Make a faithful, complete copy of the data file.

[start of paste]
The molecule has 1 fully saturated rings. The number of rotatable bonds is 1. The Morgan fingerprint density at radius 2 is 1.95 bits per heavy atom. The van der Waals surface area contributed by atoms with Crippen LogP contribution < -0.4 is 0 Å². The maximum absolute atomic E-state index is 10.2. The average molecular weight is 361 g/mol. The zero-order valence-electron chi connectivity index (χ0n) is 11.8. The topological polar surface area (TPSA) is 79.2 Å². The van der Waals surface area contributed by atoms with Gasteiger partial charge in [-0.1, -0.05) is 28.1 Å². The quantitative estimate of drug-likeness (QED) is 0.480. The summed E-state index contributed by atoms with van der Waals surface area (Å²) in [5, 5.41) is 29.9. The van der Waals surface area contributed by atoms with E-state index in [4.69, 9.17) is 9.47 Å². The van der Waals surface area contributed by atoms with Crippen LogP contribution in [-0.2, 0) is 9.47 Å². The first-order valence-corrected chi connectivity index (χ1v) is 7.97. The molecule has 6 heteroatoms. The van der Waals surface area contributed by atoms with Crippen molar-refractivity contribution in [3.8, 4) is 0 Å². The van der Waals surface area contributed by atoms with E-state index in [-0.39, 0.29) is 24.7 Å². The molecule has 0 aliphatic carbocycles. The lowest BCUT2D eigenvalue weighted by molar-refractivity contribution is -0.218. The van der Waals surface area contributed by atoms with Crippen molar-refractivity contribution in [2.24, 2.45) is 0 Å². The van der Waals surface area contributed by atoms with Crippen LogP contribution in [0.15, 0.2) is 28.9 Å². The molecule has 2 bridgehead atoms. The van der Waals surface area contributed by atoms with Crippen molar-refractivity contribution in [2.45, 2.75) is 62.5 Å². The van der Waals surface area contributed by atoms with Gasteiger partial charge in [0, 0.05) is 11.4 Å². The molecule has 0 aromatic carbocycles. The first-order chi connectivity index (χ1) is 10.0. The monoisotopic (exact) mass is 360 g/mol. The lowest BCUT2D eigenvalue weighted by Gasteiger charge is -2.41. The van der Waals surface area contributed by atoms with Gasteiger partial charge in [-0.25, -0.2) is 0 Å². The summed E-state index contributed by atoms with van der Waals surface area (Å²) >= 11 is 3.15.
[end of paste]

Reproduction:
The molecule has 1 fully saturated rings. The number of rotatable bonds is 1. The Morgan fingerprint density at radius 2 is 1.95 bits per heavy atom. The van der Waals surface area contributed by atoms with Crippen LogP contribution < -0.4 is 0 Å². The maximum absolute atomic E-state index is 10.2. The average molecular weight is 361 g/mol. The zero-order valence-electron chi connectivity index (χ0n) is 11.8. The topological polar surface area (TPSA) is 79.2 Å². The van der Waals surface area contributed by atoms with Gasteiger partial charge in [-0.1, -0.05) is 28.1 Å². The quantitative estimate of drug-likeness (QED) is 0.480. The summed E-state index contributed by atoms with van der Waals surface area (Å²) in [5, 5.41) is 29.9. The van der Waals surface area contributed by atoms with E-state index in [4.69, 9.17) is 9.47 Å². The van der Waals surface area contributed by atoms with Crippen LogP contribution in [-0.2, 0) is 9.47 Å². The first-order valence-corrected chi connectivity index (χ1v) is 7.97. The molecule has 6 heteroatoms. The van der Waals surface area contributed by atoms with Crippen molar-refractivity contribution in [3.8, 4) is 0 Å². The van der Waals surface area contributed by atoms with E-state index in [-0.39, 0.29) is 24.7 Å². The molecule has 0 aliphatic carbocycles. The lowest BCUT2D eigenvalue weighted by molar-refractivity contribution is -0.218. The van der Waals surface area contributed by atoms with Crippen molar-refractivity contribution in [2.24, 2.45) is 0 Å². The van der Waals surface area contributed by atoms with Crippen LogP contribution in [0.15, 0.2) is 28.9 Å². The molecule has 2 bridgehead atoms. The van der Waals surface area contributed by atoms with Crippen molar-refractivity contribution in [2.45, 2.75) is 62.5 Å². The van der Waals surface area contributed by atoms with Gasteiger partial charge in [0, 0.05) is 11.4 Å². The molecule has 0 aromatic carbocycles. The first-order chi connectivity index (χ1) is 10.0. The monoisotopic (exact) mass is 360 g/mol. The lowest BCUT2D eigenvalue weighted by Gasteiger charge is -2.41. The van der Waals surface area contributed by atoms with Gasteiger partial charge in [-0.25, -0.2) is 0 Å². The summed E-state index contributed by atoms with van der Waals surface area (Å²) >= 11 is 3.15.